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CHA Head Addresses Anxieties

Chicago Housing Authority CEO Lewis Jordan spent most of today assuaging resident fears. A thick document of rules proposed by the federal housing department has many renters concerned. Some of the rules will be implemented and others will not. Hundreds of residents showed up at the South Shore Cultural Center to hear what Jordan had to say.

Jordan told residents that rents will not change and there'll be no public housing term limits. He says too much change too fast in this rough economy is the reason why CHA isn't implementing those decrees.

JORDAN: Anytime we look to make changes of that nature, there's a long communication process. So can I stand here and say that it will never change, no I cant.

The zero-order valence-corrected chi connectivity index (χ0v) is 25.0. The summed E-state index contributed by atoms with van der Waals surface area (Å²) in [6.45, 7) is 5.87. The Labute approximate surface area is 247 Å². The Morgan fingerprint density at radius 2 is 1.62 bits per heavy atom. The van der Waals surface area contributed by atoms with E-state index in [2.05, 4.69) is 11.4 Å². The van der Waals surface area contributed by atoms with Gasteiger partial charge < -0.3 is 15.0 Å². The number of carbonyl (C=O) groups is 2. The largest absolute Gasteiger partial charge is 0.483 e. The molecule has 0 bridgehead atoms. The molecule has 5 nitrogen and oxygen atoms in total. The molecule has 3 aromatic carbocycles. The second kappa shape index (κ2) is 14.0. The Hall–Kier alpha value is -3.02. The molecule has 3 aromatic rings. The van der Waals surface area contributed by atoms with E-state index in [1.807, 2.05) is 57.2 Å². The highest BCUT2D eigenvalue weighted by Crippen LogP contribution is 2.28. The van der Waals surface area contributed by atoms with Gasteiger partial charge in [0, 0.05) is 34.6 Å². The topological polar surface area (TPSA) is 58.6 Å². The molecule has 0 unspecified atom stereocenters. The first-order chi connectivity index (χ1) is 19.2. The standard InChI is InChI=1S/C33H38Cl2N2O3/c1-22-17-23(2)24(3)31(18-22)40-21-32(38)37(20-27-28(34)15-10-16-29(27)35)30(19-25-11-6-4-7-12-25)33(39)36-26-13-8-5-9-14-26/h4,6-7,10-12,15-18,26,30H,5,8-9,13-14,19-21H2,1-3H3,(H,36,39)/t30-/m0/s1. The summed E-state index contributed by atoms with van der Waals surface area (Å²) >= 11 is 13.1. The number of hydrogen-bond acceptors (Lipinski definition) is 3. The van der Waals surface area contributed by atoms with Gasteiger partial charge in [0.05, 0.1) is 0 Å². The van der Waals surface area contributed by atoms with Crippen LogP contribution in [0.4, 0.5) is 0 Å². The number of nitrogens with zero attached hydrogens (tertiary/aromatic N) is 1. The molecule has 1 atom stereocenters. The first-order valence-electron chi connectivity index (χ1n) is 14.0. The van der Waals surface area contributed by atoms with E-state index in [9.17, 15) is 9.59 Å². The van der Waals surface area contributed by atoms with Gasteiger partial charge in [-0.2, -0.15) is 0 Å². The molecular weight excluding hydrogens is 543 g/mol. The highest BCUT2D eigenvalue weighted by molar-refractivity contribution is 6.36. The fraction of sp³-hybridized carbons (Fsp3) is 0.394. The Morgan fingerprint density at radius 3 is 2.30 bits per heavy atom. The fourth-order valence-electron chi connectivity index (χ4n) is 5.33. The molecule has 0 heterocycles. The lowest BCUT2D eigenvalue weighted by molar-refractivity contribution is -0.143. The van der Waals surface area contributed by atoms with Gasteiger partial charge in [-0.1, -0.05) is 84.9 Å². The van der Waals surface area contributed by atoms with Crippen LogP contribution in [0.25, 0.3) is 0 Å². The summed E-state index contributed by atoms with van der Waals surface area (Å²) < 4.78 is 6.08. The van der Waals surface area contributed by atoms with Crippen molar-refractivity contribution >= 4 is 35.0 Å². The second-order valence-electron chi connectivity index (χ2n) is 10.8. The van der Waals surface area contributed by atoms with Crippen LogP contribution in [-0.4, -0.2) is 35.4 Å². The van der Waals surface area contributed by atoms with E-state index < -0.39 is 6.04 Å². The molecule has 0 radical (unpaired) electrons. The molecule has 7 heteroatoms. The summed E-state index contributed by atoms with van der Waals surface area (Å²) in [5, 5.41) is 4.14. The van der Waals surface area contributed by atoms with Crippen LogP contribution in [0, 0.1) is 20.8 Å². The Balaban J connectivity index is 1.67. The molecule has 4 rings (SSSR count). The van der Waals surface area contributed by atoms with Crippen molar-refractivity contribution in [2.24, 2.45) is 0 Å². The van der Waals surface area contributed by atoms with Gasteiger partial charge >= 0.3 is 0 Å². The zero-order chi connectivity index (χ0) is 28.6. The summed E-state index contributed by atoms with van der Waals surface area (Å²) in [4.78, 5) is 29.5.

The Moving to Work Agreement is a federal program that helps fund local initiatives such as rehabbing properties and providing social service support. It will last until the year 2018 and can be tweaked along the way.

A new 15-hour a week work requirement takes effect this fall. Although there are certain exemptions and a safe harbor program for those who can't find work, residents are still worried about eviction.

Learna Solsberry lives in Lowden Homes and was laid off last year. She says when you work, the rent goes up.

SOLSBERRY: If the rent goes up, I can't save anything to become self-sufficient, especially when we're paying gas and light also.

Another proposed change is eliminating tenant councils at mixed-income developments. CHA officials say they want residents to shed the public housing label and integrate with their new neighbors. Instead, the housing authority is proposing an ombudsman system.

CHA's new head Jordan meets again with residents this evening.

I'm Natalie Moore, Chicago Public Radio.

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